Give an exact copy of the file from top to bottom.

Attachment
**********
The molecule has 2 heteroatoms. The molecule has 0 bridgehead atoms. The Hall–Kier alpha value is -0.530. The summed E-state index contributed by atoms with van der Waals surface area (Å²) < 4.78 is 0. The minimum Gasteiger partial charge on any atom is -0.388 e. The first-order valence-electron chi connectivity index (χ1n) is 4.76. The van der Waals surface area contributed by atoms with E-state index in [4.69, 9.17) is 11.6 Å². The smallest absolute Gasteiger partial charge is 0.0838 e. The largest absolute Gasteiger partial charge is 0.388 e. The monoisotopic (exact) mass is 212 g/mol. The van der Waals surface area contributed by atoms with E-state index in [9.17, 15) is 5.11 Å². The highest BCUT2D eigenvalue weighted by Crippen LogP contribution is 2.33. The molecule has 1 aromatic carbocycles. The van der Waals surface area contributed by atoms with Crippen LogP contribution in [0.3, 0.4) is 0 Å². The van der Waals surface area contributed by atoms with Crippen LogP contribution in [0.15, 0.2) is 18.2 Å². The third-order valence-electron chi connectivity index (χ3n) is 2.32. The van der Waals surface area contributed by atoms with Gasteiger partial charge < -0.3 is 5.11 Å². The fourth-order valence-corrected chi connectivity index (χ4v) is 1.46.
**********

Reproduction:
The molecule has 2 heteroatoms. The molecule has 0 bridgehead atoms. The Hall–Kier alpha value is -0.530. The summed E-state index contributed by atoms with van der Waals surface area (Å²) < 4.78 is 0. The minimum Gasteiger partial charge on any atom is -0.388 e. The first-order valence-electron chi connectivity index (χ1n) is 4.76. The van der Waals surface area contributed by atoms with E-state index in [4.69, 9.17) is 11.6 Å². The smallest absolute Gasteiger partial charge is 0.0838 e. The largest absolute Gasteiger partial charge is 0.388 e. The monoisotopic (exact) mass is 212 g/mol. The van der Waals surface area contributed by atoms with E-state index in [9.17, 15) is 5.11 Å². The highest BCUT2D eigenvalue weighted by Crippen LogP contribution is 2.33. The molecule has 1 aromatic carbocycles. The van der Waals surface area contributed by atoms with Crippen LogP contribution in [0.3, 0.4) is 0 Å². The van der Waals surface area contributed by atoms with Crippen LogP contribution in [0.15, 0.2) is 18.2 Å². The third-order valence-electron chi connectivity index (χ3n) is 2.32. The van der Waals surface area contributed by atoms with Gasteiger partial charge < -0.3 is 5.11 Å². The fourth-order valence-corrected chi connectivity index (χ4v) is 1.46.